After much legal wrangling, I was charged as a Juvenile and agreed to all charges and was sent to the Spofford Juvenile Detention Center, in the Bronx, until my 18th birthday. The horrors that occurred there are almost beyond description, but I was always aware that I was deserving of whatever evil that might come my way.
Who knows what I may have become, if I had not acted so stupidly that day. David’s parents successfully sued my father and ruined him financially. My father walked out of my life and I never saw him again. When Amy’s parents had their day in civil court there was nothing left for them to seize. I would have gladly given them anything they wanted, but I was lost to the world, and was so depressed that I had little to offer other than my sorrow and incarceration. And all they really wanted was their sweet child alive again.
There is no hate as deep as self hate, and my adult life has been marked by alcohol and drug abuse, broken relationships, lost jobs, constant relocation, and several suicide attempts. I take nine medications, and my best dreams always involve my own death. It is only in these dreams that I feel release and freedom. Once, not long ago, I had a dream about little Amy. In this dream she was telling a monster that she has forgiven him, but when I woke up I was trembling and knew that I was never going to forgive myself. One day I was an attractive and athletic 16 year old, and the next day I was forever broken, hideous, and alone.
* This story is true, up until the point where Amy ran into the street. No child was killed that day, and at the end of David’s dead end street I slammed on the brakes, and slid to a stop. He exited my car in a hurry and ran home. I casually drove back home and left the keys where I had found them on my father’s dresser. Life continued for me as it was, and it took many years before my impulsive and potentially deadly behavior of that day became clear to me. As part of my working life, I once taught employment modules in a prison for youth. They were there for a variety of stupid acts, including theft and vehicular homicide. I always saw part of me in their faces, and would look at them knowing that they were not as lucky as I was that day.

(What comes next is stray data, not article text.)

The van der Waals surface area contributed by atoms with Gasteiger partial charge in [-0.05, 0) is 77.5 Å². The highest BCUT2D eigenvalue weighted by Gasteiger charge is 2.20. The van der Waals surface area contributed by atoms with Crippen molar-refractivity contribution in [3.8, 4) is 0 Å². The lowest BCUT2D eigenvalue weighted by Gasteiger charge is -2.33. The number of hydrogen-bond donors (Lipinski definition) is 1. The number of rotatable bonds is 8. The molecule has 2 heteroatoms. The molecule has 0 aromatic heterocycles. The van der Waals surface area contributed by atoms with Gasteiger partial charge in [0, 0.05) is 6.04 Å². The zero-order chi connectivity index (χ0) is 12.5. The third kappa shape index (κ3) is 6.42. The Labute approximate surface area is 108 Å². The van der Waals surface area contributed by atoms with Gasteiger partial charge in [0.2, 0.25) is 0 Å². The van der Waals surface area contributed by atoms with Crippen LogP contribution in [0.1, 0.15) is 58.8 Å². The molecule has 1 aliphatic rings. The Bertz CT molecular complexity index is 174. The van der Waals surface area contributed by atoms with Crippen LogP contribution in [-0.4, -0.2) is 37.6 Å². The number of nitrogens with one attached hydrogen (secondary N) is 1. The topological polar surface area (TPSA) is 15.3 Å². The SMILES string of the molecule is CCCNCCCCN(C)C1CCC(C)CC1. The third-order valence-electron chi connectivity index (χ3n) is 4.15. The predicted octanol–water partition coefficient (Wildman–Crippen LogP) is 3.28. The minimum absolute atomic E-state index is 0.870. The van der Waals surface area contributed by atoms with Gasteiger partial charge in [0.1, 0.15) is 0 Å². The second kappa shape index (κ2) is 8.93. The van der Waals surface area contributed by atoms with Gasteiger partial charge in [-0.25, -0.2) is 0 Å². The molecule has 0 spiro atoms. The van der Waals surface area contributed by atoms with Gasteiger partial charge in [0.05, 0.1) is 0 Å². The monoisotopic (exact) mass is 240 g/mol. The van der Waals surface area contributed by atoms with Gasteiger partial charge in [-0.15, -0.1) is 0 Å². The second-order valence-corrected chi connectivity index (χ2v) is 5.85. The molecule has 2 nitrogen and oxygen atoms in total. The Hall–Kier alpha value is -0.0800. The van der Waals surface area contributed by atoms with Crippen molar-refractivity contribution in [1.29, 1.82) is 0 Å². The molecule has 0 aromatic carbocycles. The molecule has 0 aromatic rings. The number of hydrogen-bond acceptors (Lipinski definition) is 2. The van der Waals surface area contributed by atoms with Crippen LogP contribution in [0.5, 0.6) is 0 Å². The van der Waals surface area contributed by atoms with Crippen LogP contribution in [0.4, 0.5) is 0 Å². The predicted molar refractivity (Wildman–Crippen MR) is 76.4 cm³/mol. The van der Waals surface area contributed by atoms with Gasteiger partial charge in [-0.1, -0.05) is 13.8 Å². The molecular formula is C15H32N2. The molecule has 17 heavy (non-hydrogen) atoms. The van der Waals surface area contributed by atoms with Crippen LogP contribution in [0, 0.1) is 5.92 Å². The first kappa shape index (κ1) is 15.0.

© 2013 Michael Fiveson
On August 3, at the precise moment this storm was moving towards my neighborhood, I was outside with my wife watching the sky moving in a circular motion. It was a very eerie shade of green and there were reports of tornadoes sighted in neighboring towns. We were mesmerized and afraid, and in the process of watching this, I never ran inside for my camera.
Good thing my friend Rudee Hartono was at work just to the north of my home and snapped this with his IPhone. He was kind enough to allow me to re-work the photo and post it. As he watched it move south, I was watching it come in from the north. We had at least 25 minutes of intense hail and hard pounding rain. My gutters were quickly overwhelmed and we had some flooding.
Now I wait for my new roof and skylights, having already deposited my insurance check. All my neighbors need new roofs as well. My last one was just put on four years ago. We will soon be listening to crickets during the night, and hammers during the day. Oh well, just an inconvenience. But what a sky!